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Fresno Population Growth Triples Forecasts. Will That Bring More New Housing?
gvw_edward_smith
By Edward Smith
Published 4 weeks ago on
May 29, 2024

Counties with affordable housing stock are again attracting coastal residents and driving population growth in California for the first time since before the pandemic. (GV Wire Composite/David Rodriguez)

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Demographers counted something not seen in California since before the pandemic — growth in the Golden State’s population.

But within the state, affordability still has people searching for housing that is a bargain compared to California’s median price of more than $900,000. Thus, hybrid work assignments are powering the counties with the best housing options — including large homes — to the biggest growth.

Estimates showed positive numbers in all of the factors that drive population growth: more immigration, less emigration, and more births versus deaths, according to the California Department of Finance’s 2023 population report on April 30.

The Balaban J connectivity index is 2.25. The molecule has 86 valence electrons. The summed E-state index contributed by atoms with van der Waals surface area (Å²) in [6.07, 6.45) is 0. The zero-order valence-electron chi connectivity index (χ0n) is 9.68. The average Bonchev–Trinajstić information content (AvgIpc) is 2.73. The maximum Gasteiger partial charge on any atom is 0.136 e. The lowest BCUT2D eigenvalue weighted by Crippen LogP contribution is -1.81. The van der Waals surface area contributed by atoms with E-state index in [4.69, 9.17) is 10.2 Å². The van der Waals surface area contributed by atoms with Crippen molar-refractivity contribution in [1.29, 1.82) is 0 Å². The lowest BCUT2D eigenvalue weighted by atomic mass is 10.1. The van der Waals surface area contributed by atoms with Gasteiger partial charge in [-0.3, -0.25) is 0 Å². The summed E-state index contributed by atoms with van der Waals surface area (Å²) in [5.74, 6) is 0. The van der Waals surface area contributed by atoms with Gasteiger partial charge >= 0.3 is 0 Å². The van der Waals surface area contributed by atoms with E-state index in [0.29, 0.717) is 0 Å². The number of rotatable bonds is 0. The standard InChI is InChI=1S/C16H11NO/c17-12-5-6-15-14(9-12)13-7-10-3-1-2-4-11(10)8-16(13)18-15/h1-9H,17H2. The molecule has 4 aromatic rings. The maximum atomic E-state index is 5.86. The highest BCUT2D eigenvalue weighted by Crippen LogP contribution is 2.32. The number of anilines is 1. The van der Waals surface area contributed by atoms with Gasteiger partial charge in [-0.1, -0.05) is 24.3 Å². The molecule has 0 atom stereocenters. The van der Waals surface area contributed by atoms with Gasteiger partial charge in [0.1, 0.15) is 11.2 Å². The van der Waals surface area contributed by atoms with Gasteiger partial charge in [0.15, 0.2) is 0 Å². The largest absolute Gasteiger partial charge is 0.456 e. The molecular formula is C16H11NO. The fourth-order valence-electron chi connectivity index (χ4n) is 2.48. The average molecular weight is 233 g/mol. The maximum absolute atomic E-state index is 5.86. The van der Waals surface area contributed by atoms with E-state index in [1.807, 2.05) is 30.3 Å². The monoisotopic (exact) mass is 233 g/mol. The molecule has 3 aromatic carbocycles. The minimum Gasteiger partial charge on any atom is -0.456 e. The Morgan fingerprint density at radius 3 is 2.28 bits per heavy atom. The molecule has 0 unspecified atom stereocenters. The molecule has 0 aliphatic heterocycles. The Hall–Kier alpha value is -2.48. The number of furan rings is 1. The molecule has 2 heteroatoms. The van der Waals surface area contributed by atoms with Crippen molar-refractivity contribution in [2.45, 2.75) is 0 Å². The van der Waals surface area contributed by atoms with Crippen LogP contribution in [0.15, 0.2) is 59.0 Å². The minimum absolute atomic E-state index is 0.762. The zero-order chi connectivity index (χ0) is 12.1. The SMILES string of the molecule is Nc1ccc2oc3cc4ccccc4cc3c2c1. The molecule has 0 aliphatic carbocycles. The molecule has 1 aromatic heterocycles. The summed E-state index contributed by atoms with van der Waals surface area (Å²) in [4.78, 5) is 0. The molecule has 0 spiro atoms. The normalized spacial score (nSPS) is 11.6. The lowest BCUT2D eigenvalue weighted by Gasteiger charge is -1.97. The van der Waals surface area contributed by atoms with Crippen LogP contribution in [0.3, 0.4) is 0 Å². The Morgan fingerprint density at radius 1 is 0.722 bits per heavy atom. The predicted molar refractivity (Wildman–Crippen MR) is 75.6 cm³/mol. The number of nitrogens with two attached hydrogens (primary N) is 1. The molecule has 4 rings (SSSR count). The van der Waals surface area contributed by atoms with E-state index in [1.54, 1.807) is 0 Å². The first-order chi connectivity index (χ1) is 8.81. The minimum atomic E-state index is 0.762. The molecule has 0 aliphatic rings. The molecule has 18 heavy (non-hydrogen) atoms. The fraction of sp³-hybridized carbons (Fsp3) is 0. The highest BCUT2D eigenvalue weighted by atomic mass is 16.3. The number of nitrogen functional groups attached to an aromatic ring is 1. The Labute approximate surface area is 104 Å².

Fresno County’s .6% population growth beat the previous forecast by nearly double, driven by migration from other parts of the state, according to state demographer Walter Schwarm with the state Department of Finance. And, .7% growth in the city of Fresno more than triples the .2% annual expected growth.

This growth collides with a City Hall decision to pause housing development in Fresno’s Southeast Development Area because of lagging population numbers. Fresno officials will bring up the positive population numbers in their next discussion about SEDA.

“We see growth beyond what was expected in most of the Central Valley,” Schwarm said in an email to GV Wire. “With the rise of remote work (and in particular hybrid work) we note an increasing number of moves to counties that are either more affordable or have a different set of amenities (larger homes/larger yards/less dense) while still allowing workers to occasionally return to their coastal county of work.”